HORACE GREELEY: Newspaperman by Gertrude Hecker Winders

HORACE GREELEY: Newspaperman

Email this review


From age three, the farm boy from New Hampshire displayed remarkable talent. At , he became the community spelling champ and as a teenager was offered a full scholarship, which he was forced to decline. Horace Greeley came from a family of poor farmers who moved from New Hampshire to Vermont to the backwoods of Pennsylvania in a vain effort to improve their condition. In all of these years, Horacc's personal dream of working on a newspaper remained intact and his avid interest in reading became more intense. His adult years in New York are not described in as much detail as his childhood, only the highlights of his climb from printer's apprentice to exalted publisher of the Tribune. His pet beliefs in Western expansion and a protective tariff are mentioned though not wholly integrated into the account. When one considers the first hand sources available to the author including Greeley's own Recollections of a Busy Life, the end result is hardly inspired, or reflective of the complicated and vital Horace Greeley.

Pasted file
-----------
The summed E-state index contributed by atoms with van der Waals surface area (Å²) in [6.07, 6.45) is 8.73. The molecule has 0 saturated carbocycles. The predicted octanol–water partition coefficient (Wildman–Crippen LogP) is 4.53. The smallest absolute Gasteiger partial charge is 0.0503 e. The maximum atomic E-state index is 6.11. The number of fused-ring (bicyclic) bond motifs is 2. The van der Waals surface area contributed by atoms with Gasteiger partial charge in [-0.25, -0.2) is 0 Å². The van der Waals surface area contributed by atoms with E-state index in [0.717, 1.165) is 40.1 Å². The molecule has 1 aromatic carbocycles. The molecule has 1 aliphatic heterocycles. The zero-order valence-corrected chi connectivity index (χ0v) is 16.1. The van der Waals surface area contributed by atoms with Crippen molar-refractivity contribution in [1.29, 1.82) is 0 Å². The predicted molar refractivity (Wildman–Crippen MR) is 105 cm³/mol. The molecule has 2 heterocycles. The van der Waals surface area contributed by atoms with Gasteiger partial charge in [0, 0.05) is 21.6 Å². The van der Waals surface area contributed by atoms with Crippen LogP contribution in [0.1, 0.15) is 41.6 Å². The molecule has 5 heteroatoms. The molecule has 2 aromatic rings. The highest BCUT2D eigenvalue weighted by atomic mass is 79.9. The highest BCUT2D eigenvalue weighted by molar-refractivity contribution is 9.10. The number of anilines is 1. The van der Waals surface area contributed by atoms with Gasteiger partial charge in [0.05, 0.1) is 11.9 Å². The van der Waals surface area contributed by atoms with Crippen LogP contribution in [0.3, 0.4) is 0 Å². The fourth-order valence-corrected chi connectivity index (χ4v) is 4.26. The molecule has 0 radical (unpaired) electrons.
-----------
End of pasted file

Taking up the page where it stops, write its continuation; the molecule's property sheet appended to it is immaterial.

Pub Date: May 22nd, 1962
Publisher: Putnam